Millions of Americans are unaware of the power of an HRA or “Health Reimbursement Arrangement”, in fact, many don’t even know that they exist.

This is a very important question and something we often analyze for clients in our office. In fact, many clients rush to put their spouse on payroll, but for the wrong reasons and it could actually be a costly mistake.

This new program allows states to establish tax-exempt “Achieving a Better Life Experience” (ABLE) accounts, which are tax-free accounts that can be used to save for disability-related expenses.

This boils down to taxpayers reporting if they got a credit, how much, and if not, did they pay for their insurance and did they avoid the ‘penalty’ for not caring insurance under the ACA.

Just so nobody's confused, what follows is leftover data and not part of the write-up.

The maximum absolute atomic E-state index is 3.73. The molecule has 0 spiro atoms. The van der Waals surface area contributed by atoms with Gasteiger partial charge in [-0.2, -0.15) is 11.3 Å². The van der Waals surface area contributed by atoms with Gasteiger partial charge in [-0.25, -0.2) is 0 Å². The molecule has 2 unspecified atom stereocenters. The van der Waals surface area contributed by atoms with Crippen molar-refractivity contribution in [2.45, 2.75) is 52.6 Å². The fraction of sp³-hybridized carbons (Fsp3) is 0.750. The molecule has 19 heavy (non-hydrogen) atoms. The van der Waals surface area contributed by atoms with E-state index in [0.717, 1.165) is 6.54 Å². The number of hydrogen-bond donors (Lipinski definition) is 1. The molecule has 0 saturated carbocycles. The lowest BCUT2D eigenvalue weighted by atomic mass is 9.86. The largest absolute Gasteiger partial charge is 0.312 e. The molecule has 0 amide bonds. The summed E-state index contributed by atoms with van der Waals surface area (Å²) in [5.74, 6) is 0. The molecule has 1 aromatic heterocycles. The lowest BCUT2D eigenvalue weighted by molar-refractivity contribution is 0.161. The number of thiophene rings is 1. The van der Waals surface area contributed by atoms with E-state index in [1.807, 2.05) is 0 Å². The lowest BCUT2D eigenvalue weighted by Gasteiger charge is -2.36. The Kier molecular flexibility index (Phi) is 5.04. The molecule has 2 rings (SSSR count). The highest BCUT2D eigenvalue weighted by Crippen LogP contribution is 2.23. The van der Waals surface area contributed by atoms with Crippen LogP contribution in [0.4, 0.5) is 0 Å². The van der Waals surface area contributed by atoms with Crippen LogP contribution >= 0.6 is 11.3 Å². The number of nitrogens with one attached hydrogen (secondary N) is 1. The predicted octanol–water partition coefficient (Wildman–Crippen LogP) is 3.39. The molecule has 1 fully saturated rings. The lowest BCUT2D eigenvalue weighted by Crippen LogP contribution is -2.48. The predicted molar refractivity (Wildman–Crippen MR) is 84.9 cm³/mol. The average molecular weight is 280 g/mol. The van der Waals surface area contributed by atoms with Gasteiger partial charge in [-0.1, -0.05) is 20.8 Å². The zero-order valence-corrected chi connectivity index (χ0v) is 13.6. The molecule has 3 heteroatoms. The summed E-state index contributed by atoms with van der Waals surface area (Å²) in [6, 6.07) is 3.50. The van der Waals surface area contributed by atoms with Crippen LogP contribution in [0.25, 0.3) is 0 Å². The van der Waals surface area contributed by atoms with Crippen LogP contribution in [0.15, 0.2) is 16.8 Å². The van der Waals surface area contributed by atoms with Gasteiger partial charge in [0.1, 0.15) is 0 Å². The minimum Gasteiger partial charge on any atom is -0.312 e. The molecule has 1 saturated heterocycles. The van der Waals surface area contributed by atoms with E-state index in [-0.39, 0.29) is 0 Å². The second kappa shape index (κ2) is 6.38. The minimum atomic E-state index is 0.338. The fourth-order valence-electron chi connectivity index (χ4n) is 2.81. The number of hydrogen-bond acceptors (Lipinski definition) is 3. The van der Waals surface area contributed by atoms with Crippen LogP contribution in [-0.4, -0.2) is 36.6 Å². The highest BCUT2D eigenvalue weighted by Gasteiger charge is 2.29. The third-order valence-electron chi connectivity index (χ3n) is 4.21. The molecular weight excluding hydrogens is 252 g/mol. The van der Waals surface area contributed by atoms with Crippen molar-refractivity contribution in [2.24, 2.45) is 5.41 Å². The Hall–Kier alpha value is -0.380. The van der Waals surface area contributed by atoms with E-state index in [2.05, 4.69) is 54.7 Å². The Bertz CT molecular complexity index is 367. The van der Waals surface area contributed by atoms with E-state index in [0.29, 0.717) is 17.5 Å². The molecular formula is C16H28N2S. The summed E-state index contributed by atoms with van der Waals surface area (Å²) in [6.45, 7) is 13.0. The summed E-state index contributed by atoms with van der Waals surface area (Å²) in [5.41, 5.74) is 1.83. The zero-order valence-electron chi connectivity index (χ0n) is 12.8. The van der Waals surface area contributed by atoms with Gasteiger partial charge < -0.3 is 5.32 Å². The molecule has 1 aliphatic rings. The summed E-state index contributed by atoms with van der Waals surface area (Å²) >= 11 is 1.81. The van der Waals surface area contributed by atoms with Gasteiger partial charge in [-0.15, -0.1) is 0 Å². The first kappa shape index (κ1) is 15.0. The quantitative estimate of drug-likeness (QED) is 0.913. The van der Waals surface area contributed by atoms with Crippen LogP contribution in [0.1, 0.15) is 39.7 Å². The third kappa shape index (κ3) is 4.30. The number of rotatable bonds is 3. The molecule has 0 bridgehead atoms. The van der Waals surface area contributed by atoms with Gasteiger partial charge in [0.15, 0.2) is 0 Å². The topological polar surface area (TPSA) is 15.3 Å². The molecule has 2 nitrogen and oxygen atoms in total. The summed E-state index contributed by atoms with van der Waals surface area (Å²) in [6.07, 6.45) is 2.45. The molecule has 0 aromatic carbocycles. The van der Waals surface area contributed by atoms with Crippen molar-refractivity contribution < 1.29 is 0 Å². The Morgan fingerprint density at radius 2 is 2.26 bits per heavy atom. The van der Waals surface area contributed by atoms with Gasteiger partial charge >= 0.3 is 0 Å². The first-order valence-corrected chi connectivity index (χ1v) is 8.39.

For example, this year (2014) your spouse could contribute up to $17,500 (or $22,500 if over 55) and your Company take a tax deduction for the W-2, while your spouse doesn’t claim any income on the W-2. The exact paycheck to the spouse, and deductible to the Company, is actually $20,178 (for a deferral of $17,500), because the company must withhold and match FICA of 7.65%, for a total of 15.3%. Nonetheless, the ultimate tax benefit is significant due to the ‘time value of money’ and the opportunity of the spouse to create and fund a 401k.

With all of the news coverage, opinions and justifiable confusion with implementation of its final stages, I would like to provide some strategies that can help you through this maze.